By Alois Vinga
ZIMBABWE’s largest platinum producer, Zimplats says the agriculture sector is set to access cheaper fertiliser under the US$1,8 billion Capital Expenditure projects initiative, which has tabled plans to set up a plant to produce sulphuric acid by-products.
The budget was approved last year and will be rolled out on a 10-year period commencing 2022.
The projects include those currently undergoing approval, and will concentrate on maintaining current production levels through mine replacements and upgrades.
Speaking to NewZimbabwe.com Business Thursday Zimplats Holdings head-corporate affairs, Sibusisiwe Chindove said one of the headline projects will produce sulphuric acid as a by-product.
“The fertiliser project is emanating from the US$1,8 billion expansion programme that we have been talking about. It comprises several projects which we will be rolling out from this year going forward over a ten-year period,” said Chindove.
“The establishment of an abatement facility to mitigate sulphuric dioxide emissions emanating from the current and expanded smelting capacity.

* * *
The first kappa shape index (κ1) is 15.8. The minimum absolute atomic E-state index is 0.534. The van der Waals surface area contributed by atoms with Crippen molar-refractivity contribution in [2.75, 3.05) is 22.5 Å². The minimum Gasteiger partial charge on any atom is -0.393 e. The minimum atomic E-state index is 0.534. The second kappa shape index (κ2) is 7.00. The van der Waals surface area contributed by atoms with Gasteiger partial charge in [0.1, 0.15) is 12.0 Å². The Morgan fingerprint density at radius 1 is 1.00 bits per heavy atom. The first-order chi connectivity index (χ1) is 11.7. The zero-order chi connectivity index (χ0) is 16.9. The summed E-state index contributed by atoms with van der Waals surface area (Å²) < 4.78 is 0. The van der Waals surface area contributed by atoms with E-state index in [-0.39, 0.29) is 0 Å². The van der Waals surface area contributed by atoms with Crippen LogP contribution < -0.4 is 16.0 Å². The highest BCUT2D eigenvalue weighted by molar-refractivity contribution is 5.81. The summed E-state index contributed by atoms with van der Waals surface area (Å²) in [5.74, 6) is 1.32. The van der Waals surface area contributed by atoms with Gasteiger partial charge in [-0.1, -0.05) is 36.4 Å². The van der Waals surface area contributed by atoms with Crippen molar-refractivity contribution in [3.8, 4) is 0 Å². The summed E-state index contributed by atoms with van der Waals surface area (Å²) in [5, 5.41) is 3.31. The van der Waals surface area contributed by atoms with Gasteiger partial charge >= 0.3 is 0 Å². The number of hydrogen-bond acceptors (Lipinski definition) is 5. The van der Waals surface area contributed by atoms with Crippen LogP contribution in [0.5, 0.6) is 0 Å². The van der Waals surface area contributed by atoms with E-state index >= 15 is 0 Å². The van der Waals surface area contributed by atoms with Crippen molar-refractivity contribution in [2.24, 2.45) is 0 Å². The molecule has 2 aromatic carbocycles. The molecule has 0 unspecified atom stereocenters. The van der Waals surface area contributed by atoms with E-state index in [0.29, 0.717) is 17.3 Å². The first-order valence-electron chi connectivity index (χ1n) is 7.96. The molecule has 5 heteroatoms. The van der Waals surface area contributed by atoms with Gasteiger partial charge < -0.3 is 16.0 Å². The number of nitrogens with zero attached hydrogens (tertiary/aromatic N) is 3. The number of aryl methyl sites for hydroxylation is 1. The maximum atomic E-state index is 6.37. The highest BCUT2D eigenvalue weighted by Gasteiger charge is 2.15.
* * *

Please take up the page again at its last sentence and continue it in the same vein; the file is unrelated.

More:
“So one of these projects is the construction of the plant and the by-product of that will be significant amounts of sulphuric acid which we believe will be useful in the manufacture of fertiliser,” she said.
The facility, Chindove added, will go a long way in buttressing the agricultural and mining nexus in the context of growing the economy at large.
Apart from fertiliser, the top miner has also tabled plans to open up its recently constructed dam for use by local community members.
“It is called the Chitsuwa Dam, a 30 500 mega litre dam, which we constructed primarily for mining operations, but we are also realising that there is enough water for us to also contribute to horticulture production within the area.
“These are things which are still at the planning stage. We are working with various authorities to ensure that the communities can benefit from the presence of that water,” said Chindove.
Presently, Zimplats is targeting a community of about 100 participants for fishery projects.